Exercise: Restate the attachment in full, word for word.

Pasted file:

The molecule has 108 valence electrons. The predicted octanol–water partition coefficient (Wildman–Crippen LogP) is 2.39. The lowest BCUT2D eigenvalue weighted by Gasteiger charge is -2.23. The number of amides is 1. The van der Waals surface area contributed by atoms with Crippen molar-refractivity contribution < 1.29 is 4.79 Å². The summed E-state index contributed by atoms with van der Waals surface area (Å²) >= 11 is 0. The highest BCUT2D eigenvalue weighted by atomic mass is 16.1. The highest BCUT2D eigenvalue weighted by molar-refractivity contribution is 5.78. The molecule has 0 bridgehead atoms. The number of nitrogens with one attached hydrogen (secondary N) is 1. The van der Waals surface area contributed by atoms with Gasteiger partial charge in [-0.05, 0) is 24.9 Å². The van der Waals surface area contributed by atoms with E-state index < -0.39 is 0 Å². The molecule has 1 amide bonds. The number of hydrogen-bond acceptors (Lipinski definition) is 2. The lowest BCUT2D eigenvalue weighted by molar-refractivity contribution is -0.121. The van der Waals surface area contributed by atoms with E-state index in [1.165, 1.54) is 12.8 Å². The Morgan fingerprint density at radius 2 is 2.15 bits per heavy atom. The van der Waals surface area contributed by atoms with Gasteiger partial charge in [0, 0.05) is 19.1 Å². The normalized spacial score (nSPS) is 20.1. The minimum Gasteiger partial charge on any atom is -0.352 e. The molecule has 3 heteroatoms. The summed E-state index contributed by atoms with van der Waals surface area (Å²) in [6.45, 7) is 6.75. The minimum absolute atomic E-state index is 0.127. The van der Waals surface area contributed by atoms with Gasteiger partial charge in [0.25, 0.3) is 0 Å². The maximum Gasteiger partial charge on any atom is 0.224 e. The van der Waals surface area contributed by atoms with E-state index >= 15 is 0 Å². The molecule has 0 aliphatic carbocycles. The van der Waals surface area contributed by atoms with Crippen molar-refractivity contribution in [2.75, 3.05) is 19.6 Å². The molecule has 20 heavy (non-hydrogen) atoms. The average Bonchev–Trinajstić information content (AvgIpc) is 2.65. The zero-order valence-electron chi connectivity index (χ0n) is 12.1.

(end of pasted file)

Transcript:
The molecule has 108 valence electrons. The predicted octanol–water partition coefficient (Wildman–Crippen LogP) is 2.39. The lowest BCUT2D eigenvalue weighted by Gasteiger charge is -2.23. The number of amides is 1. The van der Waals surface area contributed by atoms with Crippen molar-refractivity contribution < 1.29 is 4.79 Å². The summed E-state index contributed by atoms with van der Waals surface area (Å²) >= 11 is 0. The highest BCUT2D eigenvalue weighted by atomic mass is 16.1. The highest BCUT2D eigenvalue weighted by molar-refractivity contribution is 5.78. The molecule has 0 bridgehead atoms. The number of nitrogens with one attached hydrogen (secondary N) is 1. The van der Waals surface area contributed by atoms with Gasteiger partial charge in [-0.05, 0) is 24.9 Å². The van der Waals surface area contributed by atoms with E-state index < -0.39 is 0 Å². The molecule has 1 amide bonds. The number of hydrogen-bond acceptors (Lipinski definition) is 2. The lowest BCUT2D eigenvalue weighted by molar-refractivity contribution is -0.121. The van der Waals surface area contributed by atoms with E-state index in [1.165, 1.54) is 12.8 Å². The Morgan fingerprint density at radius 2 is 2.15 bits per heavy atom. The van der Waals surface area contributed by atoms with Gasteiger partial charge in [0, 0.05) is 19.1 Å². The normalized spacial score (nSPS) is 20.1. The minimum Gasteiger partial charge on any atom is -0.352 e. The molecule has 3 heteroatoms. The summed E-state index contributed by atoms with van der Waals surface area (Å²) in [6.45, 7) is 6.75. The minimum absolute atomic E-state index is 0.127. The van der Waals surface area contributed by atoms with Gasteiger partial charge in [0.25, 0.3) is 0 Å². The maximum Gasteiger partial charge on any atom is 0.224 e. The van der Waals surface area contributed by atoms with E-state index >= 15 is 0 Å². The molecule has 0 aliphatic carbocycles. The van der Waals surface area contributed by atoms with Crippen molar-refractivity contribution in [2.75, 3.05) is 19.6 Å². The molecule has 20 heavy (non-hydrogen) atoms. The average Bonchev–Trinajstić information content (AvgIpc) is 2.65. The zero-order valence-electron chi connectivity index (χ0n) is 12.1.